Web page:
“The next step is of course, then bringing the 80% baseline testing to the test vendors. And what we've seen in our 5G challenge is…the configurations on the test vendors, the software, it’s all proprietary. And the test vendors don't want another test vendor to develop these standardizations. They want a neutral party - government is that - to come together and come up with a standard framework to create this testing so that you're not locked into a specific vendor solution.” - Julie Kub
Global Lab Approaches to Open RAN Testing and Validation
i14y Lab Summit featured a panel discussion about collaborative testing and innovation strategies of Open RAN testing labs from all over the world. Here is an overview of what was discussed, but you can watch the complete discussion below.
About the Discussion
This year’s i14y Lab Summit featured a panel discussion titled "Global Lab Approaches to Open RAN Testing and Validation." Representatives from testing labs in Taiwan (Maggie Chao | ITRI), UK (Simon Burley | SONIC Labs), USA (Julie Kub | NTIA), and Germany (Katja Henke | i14y Lab) gathered to discuss the crucial role of labs in the Open RAN landscape and the importance of collaboration for success. Each speaker offered their own perspective of the Open RAN community and how to move forward.
One of the hot topics of the discussion surrounded certifications and badging methodologies. All of these labs play a vital role in a future plan of simplifying integration through certifications and badging. The i14y Lab itself hopes to build out the foundation for the area to certify and badge. “Our next step is really to go for permanent testing and that would build the foundation to go for certification badging,” stated Katja Henke, the i14y Lab panel representative and Senior Innovation Project Manager. Maggie Chao from ITRI also chimed in with ITRI’s perspective for important points to keep in mind when preparing for certification and badging by saying, “The most valuable part for this badging process is to let our vendors take this as a preparation, so that they can know how and what to enhance within their capabilities sooner and earlier in order to meet the requirements of their potential customer or their potential partners.” By establishing standardized testing protocols in collaboration with organizations like TIP and O-RAN Alliance, labs can make it easier for operators to integrate Open RAN solutions.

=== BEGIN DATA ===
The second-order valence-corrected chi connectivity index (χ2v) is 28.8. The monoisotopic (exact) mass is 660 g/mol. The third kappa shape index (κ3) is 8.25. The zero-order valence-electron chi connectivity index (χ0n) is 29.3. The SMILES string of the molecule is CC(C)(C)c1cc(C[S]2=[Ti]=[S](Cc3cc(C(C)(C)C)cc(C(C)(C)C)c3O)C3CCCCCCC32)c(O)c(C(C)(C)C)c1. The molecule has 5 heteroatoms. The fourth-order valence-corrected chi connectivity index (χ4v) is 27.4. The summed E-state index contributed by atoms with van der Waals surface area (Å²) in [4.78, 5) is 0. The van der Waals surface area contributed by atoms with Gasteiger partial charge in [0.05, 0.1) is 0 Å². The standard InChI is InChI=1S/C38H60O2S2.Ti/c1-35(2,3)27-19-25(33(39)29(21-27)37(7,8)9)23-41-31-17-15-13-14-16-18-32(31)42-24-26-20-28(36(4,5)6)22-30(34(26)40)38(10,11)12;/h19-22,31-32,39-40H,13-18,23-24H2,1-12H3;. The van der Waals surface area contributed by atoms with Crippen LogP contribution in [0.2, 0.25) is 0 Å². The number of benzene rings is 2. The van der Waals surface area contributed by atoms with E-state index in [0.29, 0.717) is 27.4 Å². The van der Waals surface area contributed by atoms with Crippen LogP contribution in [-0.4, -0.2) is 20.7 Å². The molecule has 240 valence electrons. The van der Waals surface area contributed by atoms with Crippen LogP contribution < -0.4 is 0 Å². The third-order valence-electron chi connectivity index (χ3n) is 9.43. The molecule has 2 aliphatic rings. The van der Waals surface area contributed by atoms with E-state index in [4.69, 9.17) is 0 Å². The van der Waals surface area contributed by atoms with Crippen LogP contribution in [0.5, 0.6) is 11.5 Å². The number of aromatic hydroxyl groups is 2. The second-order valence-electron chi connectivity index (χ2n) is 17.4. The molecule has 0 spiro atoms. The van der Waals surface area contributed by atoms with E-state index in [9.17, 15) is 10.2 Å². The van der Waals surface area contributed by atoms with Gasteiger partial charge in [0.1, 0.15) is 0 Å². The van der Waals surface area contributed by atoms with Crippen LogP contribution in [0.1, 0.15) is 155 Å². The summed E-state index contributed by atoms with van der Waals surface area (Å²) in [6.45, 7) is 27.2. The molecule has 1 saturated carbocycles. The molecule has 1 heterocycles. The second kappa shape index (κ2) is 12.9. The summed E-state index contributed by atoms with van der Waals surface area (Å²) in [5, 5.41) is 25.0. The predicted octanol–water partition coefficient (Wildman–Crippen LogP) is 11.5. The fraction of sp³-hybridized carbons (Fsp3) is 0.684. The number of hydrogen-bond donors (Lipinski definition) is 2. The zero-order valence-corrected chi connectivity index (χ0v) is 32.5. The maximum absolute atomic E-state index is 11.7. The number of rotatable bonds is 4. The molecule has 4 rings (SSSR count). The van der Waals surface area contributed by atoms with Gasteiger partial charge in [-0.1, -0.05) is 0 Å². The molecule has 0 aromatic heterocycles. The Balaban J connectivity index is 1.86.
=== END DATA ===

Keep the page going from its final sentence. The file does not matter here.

Future Innovation & Ensuring Self-Sustainability
To drive innovation in the Open RAN ecosystem, labs can provide guidance and support to industry newcomers, helping them meet the requirements of operators quickly. Sonic Labs for one has “a range of ecosystem engagement work streams,” noted Simon Burley. He continued by saying that Sonic Labs brings together “industry leaders and experts and researchers to ideate and collaborate on open problems such as RIC use cases,” in their attempt to play their part in fostering a multi-vendor ecosystem within the UK.
Julie Kub from NTIA also shared the United States’ method, “One of our missions for the US is to promote economy for many folks, not just have monopolies or monolithic vendors.” She continues, “Some of the bigger vendors can afford their own labs or they can afford their own testing, but we're talking about not tier one operators, not the big vendors that supply the equipment, but the smaller, facilitating the innovators. And eventually with the RIC, you're going to get into academics as well, getting into more innovation.” The group also encouraged the idea of creating these permanent testing scenarios and sharing best practices will enhance the capabilities of all industry players.
The panel’s global lab representatives also discussed how they plan to move towards self-sustainability. As most of these projects and labs are funded entirely or in part by governmental agencies, the move towards a profitable strategy is the next challenge. This future model has a long way to go until we get there as an ecosystem, but many of the labs around the world are taking steps towards being self-sustainable. For example, Maggie Chao explained how the ITRI lab in Taiwan is making moves:
“We start to think about the needs from the vendor, the needs from the operator, and maybe the needs from the core market owner. So how to coordinate all these needs. And then we try to identify the core value of the related stakeholder. For example, for our lab, maybe our lab's core value is about the technology and the experience for the testing. So maybe in the future we can focus more on the design of testing to do the troubleshooting, or maybe to do the local partner engagement. And then we can leverage the resources from other partners for the testing or for the operation if possible.” - Maggie Chao | ITRI
Collaboration among labs worldwide is key to the widespread adoption of Open RAN. Strategies like sharing collaborative forums, test cases, and methodologies will accelerate the market as a whole, enabling interoperability and driving innovation collectively. This panel discussion emphasized the pivotal role of testing labs in the Open RAN landscape. By focusing on certification and badging, fostering innovation, ensuring self-sustainability, and fostering global collaboration, labs can contribute to the success of Open RAN. Through collective efforts, the telecom industry can unlock the full potential of Open RAN and drive its widespread adoption.
For more information about the Summit and the presentations, including most slide decks and a full recording of the livestream, go to our i14y Lab Summit 2023 page:
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